A health technician tests a child for anemia during a survey training. © 2018 ICF/Sorrel Namaste
“Everything bad can go wrong at collecting the sample, and you can’t get any good results from a bad sample. ” – Informant from the Enhancing Nutrition Data Quality Report
The DHS Program, a leading source of nutrition data globally, has invigorated its focus on the quality and depth of the types of nutrition data collected. To this end, a qualitative study was undertaken to identify how to enhance the quality of nutrition data. Interviews were conducted with 50 experts internal and external to The DHS Program, and DHS staff participated in focus group discussions. Informants highlighted critical challenges that exist in collecting anemia, anthropometry, and infant and young child feeding data in large surveys while also offering solutions to strengthen data quality.
The outcomes from the study are summarized in the report “Enhancing Nutrition Data Quality in The DHS Program” which calls for the implementation of 32 recommendations. The DHS Program is already addressing most of these recommendations (21 out of the 32) and plans to take up additional recommendations throughout DHS-8. These include revising hemoglobin cutoffs in STATcompiler, working with the WHO to develop a technical error of measurement value for passing an anthropometry standardization exercise, and testing new indicators for real-time monitoring of fieldwork. Future blog posts will explore the application of these recommendations across the stages of a DHS survey.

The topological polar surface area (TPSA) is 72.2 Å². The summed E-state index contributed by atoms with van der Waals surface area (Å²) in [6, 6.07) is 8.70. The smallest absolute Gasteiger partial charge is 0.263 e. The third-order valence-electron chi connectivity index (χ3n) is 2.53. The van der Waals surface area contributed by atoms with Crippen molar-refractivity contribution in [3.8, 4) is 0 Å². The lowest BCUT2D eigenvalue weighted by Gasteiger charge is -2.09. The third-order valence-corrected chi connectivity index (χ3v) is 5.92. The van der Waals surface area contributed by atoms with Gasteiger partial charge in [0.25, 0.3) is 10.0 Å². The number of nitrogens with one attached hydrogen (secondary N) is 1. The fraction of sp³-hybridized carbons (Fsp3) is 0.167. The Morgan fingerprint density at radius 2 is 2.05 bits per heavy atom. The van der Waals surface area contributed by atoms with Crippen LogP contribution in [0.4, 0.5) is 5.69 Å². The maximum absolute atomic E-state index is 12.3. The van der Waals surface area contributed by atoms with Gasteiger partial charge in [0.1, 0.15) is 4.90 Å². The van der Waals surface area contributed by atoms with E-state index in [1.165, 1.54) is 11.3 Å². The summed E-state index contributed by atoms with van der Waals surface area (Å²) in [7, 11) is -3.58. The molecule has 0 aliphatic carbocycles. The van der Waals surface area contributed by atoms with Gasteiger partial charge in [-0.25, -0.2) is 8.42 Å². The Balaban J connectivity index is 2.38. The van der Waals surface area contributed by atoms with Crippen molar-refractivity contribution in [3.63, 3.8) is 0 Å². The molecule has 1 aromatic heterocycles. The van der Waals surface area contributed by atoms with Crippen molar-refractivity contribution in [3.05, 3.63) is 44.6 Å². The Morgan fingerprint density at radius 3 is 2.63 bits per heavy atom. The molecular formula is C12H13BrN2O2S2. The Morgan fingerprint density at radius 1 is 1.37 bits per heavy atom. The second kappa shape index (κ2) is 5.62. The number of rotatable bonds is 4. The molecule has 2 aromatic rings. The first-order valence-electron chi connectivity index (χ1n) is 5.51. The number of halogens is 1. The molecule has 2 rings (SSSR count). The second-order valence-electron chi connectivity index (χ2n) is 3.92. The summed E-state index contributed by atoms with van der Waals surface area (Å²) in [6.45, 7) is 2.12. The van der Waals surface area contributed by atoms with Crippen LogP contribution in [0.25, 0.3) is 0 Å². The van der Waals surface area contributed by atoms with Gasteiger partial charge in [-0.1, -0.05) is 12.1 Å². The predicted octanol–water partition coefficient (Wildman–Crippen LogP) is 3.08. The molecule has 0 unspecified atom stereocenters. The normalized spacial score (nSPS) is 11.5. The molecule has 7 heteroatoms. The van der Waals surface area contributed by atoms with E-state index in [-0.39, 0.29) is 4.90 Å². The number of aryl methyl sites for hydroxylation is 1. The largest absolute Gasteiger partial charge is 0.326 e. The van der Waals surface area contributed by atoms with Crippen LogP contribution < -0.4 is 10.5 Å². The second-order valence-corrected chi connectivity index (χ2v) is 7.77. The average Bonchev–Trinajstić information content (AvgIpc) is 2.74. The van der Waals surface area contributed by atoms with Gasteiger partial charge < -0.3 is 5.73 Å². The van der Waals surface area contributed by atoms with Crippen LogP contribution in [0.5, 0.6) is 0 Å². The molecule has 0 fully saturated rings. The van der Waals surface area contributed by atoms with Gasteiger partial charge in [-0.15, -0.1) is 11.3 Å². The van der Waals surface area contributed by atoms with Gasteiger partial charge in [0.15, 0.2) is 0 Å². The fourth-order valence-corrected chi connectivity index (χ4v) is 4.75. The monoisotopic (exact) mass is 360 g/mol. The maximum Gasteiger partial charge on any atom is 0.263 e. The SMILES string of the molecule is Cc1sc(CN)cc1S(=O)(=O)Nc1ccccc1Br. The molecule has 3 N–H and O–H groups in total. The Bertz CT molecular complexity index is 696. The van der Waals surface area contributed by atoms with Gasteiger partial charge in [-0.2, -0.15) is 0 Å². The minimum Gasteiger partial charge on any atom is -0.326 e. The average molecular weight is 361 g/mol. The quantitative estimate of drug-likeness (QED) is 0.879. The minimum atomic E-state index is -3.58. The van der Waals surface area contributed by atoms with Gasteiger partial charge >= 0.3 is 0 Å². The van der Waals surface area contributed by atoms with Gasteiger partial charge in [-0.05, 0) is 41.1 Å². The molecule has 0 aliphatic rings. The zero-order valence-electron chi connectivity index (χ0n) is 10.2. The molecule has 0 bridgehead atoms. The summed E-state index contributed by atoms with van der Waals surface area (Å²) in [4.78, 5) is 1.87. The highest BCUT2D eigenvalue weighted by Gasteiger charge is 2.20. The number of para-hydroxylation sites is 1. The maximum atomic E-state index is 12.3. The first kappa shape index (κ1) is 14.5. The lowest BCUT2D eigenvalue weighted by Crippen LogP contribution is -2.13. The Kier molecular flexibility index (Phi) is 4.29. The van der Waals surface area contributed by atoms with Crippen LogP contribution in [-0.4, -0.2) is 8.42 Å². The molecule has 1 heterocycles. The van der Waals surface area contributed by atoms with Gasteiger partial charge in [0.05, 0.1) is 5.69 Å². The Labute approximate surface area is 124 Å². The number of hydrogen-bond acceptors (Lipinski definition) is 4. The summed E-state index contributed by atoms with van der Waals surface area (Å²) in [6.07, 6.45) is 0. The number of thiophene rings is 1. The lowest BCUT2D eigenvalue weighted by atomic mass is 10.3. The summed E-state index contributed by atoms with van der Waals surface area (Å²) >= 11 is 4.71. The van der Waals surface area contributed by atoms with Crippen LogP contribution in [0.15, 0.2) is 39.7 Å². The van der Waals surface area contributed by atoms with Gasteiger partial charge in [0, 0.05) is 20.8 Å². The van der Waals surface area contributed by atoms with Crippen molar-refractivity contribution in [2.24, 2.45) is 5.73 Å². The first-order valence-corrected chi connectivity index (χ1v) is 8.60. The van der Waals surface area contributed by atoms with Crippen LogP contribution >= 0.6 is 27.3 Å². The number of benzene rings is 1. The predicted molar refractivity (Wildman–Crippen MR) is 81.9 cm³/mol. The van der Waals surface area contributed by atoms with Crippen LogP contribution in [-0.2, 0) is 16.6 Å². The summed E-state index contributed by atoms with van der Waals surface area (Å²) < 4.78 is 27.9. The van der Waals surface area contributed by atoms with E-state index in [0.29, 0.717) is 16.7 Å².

Recommendations to enhance nutrition data quality were identified across The DHS Program survey stages. © 2018 ICF
The DHS Program is committed to continuous quality improvement and is uniquely positioned to implement new data quality measures. Yet, the report is not only intended to inform operations at The DHS Program. The lessons learned are applicable to wider audiences involved in the collection and use of nutrition data throughout the world. Strengthening the quality of nutrition data will lead to improved data-driven nutrition actions.
Written by Sorrel Namaste and Rukundo K. Benedict
Dr. Sorrel Namaste is the Senior Nutrition Technical Advisor for The DHS Program. She is an epidemiologist with expertise in nutrition assessment and implementation research.
Dr. Rukundo K. Benedict is the Nutrition Technical Specialist for The DHS Program. She is a public health nutrition practitioner with expertise in infant and young child feeding (IYCF), water-sanitation hygiene (WASH), community health systems, and the delivery of integrated interventions in low-resource settings.